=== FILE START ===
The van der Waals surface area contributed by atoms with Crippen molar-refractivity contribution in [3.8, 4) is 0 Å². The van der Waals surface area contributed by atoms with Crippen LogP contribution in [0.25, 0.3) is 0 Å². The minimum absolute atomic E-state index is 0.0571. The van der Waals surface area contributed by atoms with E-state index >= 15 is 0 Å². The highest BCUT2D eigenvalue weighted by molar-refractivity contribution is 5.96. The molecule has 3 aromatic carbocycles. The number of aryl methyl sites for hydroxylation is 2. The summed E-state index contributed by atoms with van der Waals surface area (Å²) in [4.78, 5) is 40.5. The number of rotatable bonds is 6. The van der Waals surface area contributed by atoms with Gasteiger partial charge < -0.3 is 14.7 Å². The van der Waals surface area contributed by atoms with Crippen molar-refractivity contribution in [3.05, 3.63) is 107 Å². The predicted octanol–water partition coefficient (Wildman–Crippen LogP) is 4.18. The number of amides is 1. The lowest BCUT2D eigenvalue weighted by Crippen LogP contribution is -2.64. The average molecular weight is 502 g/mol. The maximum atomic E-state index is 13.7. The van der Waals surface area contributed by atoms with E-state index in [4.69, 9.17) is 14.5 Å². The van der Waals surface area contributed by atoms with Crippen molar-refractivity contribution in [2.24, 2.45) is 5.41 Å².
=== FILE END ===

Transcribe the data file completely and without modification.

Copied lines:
The van der Waals surface area contributed by atoms with Crippen molar-refractivity contribution in [3.8, 4) is 0 Å². The van der Waals surface area contributed by atoms with Crippen LogP contribution in [0.25, 0.3) is 0 Å². The minimum absolute atomic E-state index is 0.0571. The van der Waals surface area contributed by atoms with E-state index >= 15 is 0 Å². The highest BCUT2D eigenvalue weighted by molar-refractivity contribution is 5.96. The molecule has 3 aromatic carbocycles. The number of aryl methyl sites for hydroxylation is 2. The summed E-state index contributed by atoms with van der Waals surface area (Å²) in [4.78, 5) is 40.5. The number of rotatable bonds is 6. The van der Waals surface area contributed by atoms with Gasteiger partial charge < -0.3 is 14.7 Å². The van der Waals surface area contributed by atoms with Crippen molar-refractivity contribution in [3.05, 3.63) is 107 Å². The predicted octanol–water partition coefficient (Wildman–Crippen LogP) is 4.18. The number of amides is 1. The lowest BCUT2D eigenvalue weighted by Crippen LogP contribution is -2.64. The average molecular weight is 502 g/mol. The maximum atomic E-state index is 13.7. The van der Waals surface area contributed by atoms with E-state index in [4.69, 9.17) is 14.5 Å². The van der Waals surface area contributed by atoms with Crippen molar-refractivity contribution in [2.24, 2.45) is 5.41 Å².